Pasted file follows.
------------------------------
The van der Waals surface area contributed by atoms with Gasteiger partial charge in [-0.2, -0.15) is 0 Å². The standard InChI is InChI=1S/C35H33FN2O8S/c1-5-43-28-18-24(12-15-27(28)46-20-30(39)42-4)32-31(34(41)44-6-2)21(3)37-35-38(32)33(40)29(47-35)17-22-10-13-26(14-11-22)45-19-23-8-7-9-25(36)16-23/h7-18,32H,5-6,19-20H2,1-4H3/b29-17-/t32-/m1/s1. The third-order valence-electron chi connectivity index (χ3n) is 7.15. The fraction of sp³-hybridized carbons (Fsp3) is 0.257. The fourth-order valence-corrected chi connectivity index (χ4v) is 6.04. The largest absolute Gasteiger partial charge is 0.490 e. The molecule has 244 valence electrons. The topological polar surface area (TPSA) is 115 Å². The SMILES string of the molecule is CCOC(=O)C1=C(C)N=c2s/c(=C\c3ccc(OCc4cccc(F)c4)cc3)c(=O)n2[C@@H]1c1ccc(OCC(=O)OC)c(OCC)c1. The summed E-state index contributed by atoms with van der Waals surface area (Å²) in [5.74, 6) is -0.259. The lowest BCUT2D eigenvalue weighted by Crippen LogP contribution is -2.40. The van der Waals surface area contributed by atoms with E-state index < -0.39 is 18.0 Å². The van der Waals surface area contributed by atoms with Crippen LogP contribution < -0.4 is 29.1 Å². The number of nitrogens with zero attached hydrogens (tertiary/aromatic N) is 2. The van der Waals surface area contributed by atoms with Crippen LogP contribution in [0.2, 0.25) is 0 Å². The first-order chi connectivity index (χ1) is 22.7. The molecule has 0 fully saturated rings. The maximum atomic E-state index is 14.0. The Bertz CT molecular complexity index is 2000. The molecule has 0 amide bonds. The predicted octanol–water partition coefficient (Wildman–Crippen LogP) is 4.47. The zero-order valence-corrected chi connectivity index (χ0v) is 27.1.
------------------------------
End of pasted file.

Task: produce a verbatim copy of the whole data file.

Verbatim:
The van der Waals surface area contributed by atoms with Gasteiger partial charge in [-0.2, -0.15) is 0 Å². The standard InChI is InChI=1S/C35H33FN2O8S/c1-5-43-28-18-24(12-15-27(28)46-20-30(39)42-4)32-31(34(41)44-6-2)21(3)37-35-38(32)33(40)29(47-35)17-22-10-13-26(14-11-22)45-19-23-8-7-9-25(36)16-23/h7-18,32H,5-6,19-20H2,1-4H3/b29-17-/t32-/m1/s1. The third-order valence-electron chi connectivity index (χ3n) is 7.15. The fraction of sp³-hybridized carbons (Fsp3) is 0.257. The fourth-order valence-corrected chi connectivity index (χ4v) is 6.04. The largest absolute Gasteiger partial charge is 0.490 e. The molecule has 244 valence electrons. The topological polar surface area (TPSA) is 115 Å². The SMILES string of the molecule is CCOC(=O)C1=C(C)N=c2s/c(=C\c3ccc(OCc4cccc(F)c4)cc3)c(=O)n2[C@@H]1c1ccc(OCC(=O)OC)c(OCC)c1. The summed E-state index contributed by atoms with van der Waals surface area (Å²) in [5.74, 6) is -0.259. The lowest BCUT2D eigenvalue weighted by Crippen LogP contribution is -2.40. The van der Waals surface area contributed by atoms with E-state index < -0.39 is 18.0 Å². The van der Waals surface area contributed by atoms with Crippen LogP contribution < -0.4 is 29.1 Å². The number of nitrogens with zero attached hydrogens (tertiary/aromatic N) is 2. The van der Waals surface area contributed by atoms with Crippen LogP contribution in [0.2, 0.25) is 0 Å². The first-order chi connectivity index (χ1) is 22.7. The molecule has 0 fully saturated rings. The maximum atomic E-state index is 14.0. The Bertz CT molecular complexity index is 2000. The molecule has 0 amide bonds. The predicted octanol–water partition coefficient (Wildman–Crippen LogP) is 4.47. The zero-order valence-corrected chi connectivity index (χ0v) is 27.1.